Salvation Army's Classic Red Kettles Get a Mobile App Upgrade The Salvation Army's red kettles and bell ringers are almost as ubiquitous during the Christmas season as the jolly old fellow in the red suit. For well over a century, they've reminded holiday shoppers not to forget charity's place in the season of giving.

But this year, if the generous urge hits when you haven't got cash on hand, don't just walk on past, promising yourself you'll drop some money in next time -- you may still be able to do your good deed right then.

Yes, even the Salvation Army has embraced the smartphone mobile-tech revolution: At select kettle locations in and around Chicago, Dallas, San Francisco, and New York, you can now swipe a credit or debit card to donate.

Citibank (C) is the first corporate sponsor of The Salvation Army's Red Kettle Campaign in the Greater New York area. In addition to supporting the campaign financially, it will promote the cause by featuring Red Kettle screens on more than 1,000 Citibank ATMs in the region.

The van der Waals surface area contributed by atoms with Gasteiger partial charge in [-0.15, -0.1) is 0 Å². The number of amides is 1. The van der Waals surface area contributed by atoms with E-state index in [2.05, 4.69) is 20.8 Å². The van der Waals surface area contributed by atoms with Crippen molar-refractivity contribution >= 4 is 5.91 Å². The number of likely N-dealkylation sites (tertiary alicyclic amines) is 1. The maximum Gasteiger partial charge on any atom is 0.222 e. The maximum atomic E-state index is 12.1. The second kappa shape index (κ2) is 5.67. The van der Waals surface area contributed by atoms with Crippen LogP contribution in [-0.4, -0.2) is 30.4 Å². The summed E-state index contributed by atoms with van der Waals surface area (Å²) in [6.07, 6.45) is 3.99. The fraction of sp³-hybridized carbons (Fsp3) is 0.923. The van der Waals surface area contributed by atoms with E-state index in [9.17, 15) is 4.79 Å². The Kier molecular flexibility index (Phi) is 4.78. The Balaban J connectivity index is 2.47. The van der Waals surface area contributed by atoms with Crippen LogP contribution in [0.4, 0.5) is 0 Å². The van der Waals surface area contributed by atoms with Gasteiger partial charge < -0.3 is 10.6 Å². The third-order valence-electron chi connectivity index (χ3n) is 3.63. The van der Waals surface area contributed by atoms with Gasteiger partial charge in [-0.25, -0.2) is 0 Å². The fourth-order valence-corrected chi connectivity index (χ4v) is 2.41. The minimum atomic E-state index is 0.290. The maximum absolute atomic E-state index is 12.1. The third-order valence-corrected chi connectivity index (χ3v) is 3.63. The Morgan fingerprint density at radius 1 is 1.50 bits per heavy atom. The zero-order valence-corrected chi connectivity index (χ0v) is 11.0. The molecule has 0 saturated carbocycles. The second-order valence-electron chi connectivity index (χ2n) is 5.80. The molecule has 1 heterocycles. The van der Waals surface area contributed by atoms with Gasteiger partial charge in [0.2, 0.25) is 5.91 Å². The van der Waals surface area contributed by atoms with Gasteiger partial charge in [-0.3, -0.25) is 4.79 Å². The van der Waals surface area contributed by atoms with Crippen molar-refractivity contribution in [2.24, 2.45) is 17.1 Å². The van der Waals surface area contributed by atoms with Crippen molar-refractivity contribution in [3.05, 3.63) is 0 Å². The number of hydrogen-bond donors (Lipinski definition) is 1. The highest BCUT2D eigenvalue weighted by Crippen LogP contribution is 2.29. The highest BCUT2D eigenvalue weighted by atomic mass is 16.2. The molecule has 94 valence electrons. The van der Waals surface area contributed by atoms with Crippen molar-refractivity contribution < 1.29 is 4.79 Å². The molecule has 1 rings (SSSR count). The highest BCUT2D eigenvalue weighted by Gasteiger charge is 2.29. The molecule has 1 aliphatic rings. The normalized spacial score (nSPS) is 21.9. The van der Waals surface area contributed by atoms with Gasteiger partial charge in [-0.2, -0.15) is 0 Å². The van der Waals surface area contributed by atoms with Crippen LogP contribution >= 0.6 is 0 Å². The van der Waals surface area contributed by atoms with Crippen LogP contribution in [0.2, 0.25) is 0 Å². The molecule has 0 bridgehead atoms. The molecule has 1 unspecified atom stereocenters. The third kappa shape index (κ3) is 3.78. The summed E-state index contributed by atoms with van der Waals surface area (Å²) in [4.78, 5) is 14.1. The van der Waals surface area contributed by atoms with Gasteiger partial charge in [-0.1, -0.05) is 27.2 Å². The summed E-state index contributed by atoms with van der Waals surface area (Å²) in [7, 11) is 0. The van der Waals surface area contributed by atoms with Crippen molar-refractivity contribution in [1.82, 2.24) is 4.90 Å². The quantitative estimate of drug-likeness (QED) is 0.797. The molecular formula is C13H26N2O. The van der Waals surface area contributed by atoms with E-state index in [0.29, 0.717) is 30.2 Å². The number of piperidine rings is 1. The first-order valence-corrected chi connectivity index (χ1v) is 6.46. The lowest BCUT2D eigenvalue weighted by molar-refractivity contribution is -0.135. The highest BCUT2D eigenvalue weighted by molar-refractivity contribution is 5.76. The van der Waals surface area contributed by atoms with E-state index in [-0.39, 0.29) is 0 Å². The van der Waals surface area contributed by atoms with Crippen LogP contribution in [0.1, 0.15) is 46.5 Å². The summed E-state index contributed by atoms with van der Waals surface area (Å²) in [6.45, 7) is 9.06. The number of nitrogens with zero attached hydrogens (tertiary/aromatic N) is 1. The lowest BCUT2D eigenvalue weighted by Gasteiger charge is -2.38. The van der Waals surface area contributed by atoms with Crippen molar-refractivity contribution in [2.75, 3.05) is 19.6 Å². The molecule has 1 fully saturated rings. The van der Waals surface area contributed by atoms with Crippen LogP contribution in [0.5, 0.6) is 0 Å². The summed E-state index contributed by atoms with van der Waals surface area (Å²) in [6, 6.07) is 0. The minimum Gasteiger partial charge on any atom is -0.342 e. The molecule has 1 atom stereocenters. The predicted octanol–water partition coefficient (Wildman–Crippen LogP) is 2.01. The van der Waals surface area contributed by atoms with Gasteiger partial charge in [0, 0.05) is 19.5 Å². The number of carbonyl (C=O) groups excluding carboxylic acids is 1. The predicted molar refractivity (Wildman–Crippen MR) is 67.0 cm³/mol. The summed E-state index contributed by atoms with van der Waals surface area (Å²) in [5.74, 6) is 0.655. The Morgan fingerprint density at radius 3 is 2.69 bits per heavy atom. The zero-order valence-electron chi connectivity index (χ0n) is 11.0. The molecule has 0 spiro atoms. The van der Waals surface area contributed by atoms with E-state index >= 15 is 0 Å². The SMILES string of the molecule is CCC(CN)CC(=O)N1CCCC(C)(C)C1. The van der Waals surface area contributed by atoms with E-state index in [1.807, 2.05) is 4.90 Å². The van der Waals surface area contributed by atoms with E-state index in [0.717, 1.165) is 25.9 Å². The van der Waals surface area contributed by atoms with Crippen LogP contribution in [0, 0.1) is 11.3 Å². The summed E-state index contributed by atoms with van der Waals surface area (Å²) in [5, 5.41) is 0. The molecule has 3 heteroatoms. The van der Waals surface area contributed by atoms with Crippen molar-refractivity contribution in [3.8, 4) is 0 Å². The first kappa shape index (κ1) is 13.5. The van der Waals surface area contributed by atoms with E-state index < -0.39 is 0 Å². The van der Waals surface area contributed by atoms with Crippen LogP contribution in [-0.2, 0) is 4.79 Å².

Bell ringers will use Android smartphones donated by Sprint Nextel (S), equipped with Square's postage-stamp-size card reader and two apps, one from Square and the other from The Salvation Army. Swipe, choose an amount, and the money goes into the Salvation Army's account. You can even get a receipt via text.

Why this marriage between the big financial institution and the Protestant charity? "We share two important goals with the Salvation Army: to help people live financially sustainable lives and to help communities grow and thrive," says Andrew Brent, a spokesman for Citibank.

Last year, more than 1 million people in the Greater New York area donated to the campaign, putting about $2.5 million into its coffers and helping provide basic necessities to 750,000 people.

For the Salvation Army, the hope is that ease of using the technology will make it harder for people to say no. "The needs are greater than ever," said Lt. Colonel Guy Klemanski, Divisional Commander for The Salvation Army Greater New York. "Some people who used to donate to us are now coming to us for help. People are hurting."

Ring-a-ding. Swipe. Smile. It could be the one time when you don't have to feel guilty about pulling out your plastic this season.



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